Meet the judge who has become a national sensation as 'Bongo Lady'
Among Memphis Grizzlies fans, she’s known simply by the name emblazoned on the back of her commemorative team jersey: Bongo Lady.
For the past three NBA seasons, when the first chords of Gloria Estefan’s 1985 hit song “Conga” pierce the air at Grizzlies games at the FedEx Forum, Meacham has faithfully leaped from her seat to move, groove and smack down on the cartoon bongo drums that appear in front of her on the arena’s Jumbotron.
With every arm flail, Meacham drums up a bit of bonus drama: mortifying her teenage son who sits, looking miserable, in the seat next to her. Once, he even covered his head with a brown paper bag. Although it lasts only a few seconds each game, it’s a shtick that’s become so popular that she (along with her son and daughter) has appeared on Good Morning America and ESPN, won a “Fan of the Year” award from NBA TV’s The Starters, and even was profiled in the New York Times.
Q. Has being Bongo Lady affected your practice?
A. No. Being from a suburb of Memphis, some people don’t even know about it, and no one knows who I am at the games. I am just Bongo Lady. When I got NBA Fan of the Year, my name came out, but it’s been fine. It’s kind of nice for the public to know that lawyers and judges are people too, and we can be fun people.
Q. How did it start?
A. At the games, they have the Dance Cam and the Kiss Cam, and one night they started the Bongo Cam. I thought, ‘That’s fun and different!’ My daughter had forbidden me from doing the Dance Cam, so when this one came on, I saw it as an opportunity.
Q. Watching you go crazy playing the bongos is funny, but I have to say, watching your son recoiling in horror is even funnier. Do you think that’s part of your popularity with the fans?
A. Every parent and child can relate to this because when your kids become teenagers, all you have to do is breathe and you embarrass them. If you Google the phrase “Mom, you’re embarrassing me,” we are one of the first things that come up! But I told him, “You’ve gotten to go to New York City because of Bongo Lady, and you’ve been on NBA TV and on ESPN—all because of being embarrassed by your mom.”
Q. I heard that the players are Bongo Lady fans, too.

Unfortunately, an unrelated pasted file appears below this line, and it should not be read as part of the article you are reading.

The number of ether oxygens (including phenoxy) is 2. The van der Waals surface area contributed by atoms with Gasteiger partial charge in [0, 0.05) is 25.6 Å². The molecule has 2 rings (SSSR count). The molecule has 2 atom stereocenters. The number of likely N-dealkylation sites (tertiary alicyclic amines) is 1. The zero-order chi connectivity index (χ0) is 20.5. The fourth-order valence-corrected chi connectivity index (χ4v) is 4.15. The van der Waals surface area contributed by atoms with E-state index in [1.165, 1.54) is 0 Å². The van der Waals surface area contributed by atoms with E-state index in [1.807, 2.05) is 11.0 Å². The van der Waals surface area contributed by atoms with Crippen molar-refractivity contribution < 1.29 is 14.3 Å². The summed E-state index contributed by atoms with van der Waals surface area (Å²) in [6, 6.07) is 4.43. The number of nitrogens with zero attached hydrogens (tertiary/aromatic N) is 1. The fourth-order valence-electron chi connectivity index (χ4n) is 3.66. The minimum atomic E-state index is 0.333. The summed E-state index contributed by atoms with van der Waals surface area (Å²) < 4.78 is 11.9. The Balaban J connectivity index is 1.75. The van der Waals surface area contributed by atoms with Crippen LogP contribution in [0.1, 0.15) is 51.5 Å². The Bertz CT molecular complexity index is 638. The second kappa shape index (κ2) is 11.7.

A. Yes! At the Grizz Gala, Marc Gasol, the center for the Grizzlies, came and introduced me to his wife. Tony Allen calls Bongo Lady his “home girl.” If I am anywhere and there’s a team function where there’s a fan day, the players come over and give me a hug. The players can also be seen watching Bongo Cam during the game rather than paying attention in the team huddle.
Q. Do you ever practice your technique?
A. No—it’s all from the heart. It’s all in the moment. I like to “dance like no one is watching!”
Q. Do you have any prior air instrument experience?
A. I played air instruments with my friends in college, and I play air keyboards in the car. I love music. Before Bongo Lady came about, I had started DJing. I did some weddings and parties, and I DJ all the school dances. It’s one more notch in excelling at embarrassing my children.
Q. What does the future hold for Bongo Lady?
A. I don’t know. I am just enjoying the fame while it lasts. If people get tired of Bongo Lady, I will still be at Grizzlies games cheering loud and proud for my team.
Q. Would you participate in another cam?
A. No, not unless it’s an air instrument.
Q. So if the Grizzlies started, say, a sax cam—where you get to play an air saxophone—would you try something like that?
A. I would probably do that.
Q. You’d probably rock it, too!
A. I am a very intense person, whether it’s practicing law, parenting or playing air bongos. If it’s what I’m going to do, I’m going to fully embrace it.
See the Bongo Lady in action—start at the 1-minute mark.
This article originally appeared in the August 2015 issue of the ABA Journal with this headline: “’Mom, You’re Embarrassing Me!’ Mississippi lawyer and judge has become a national sensation playing the air bongos.”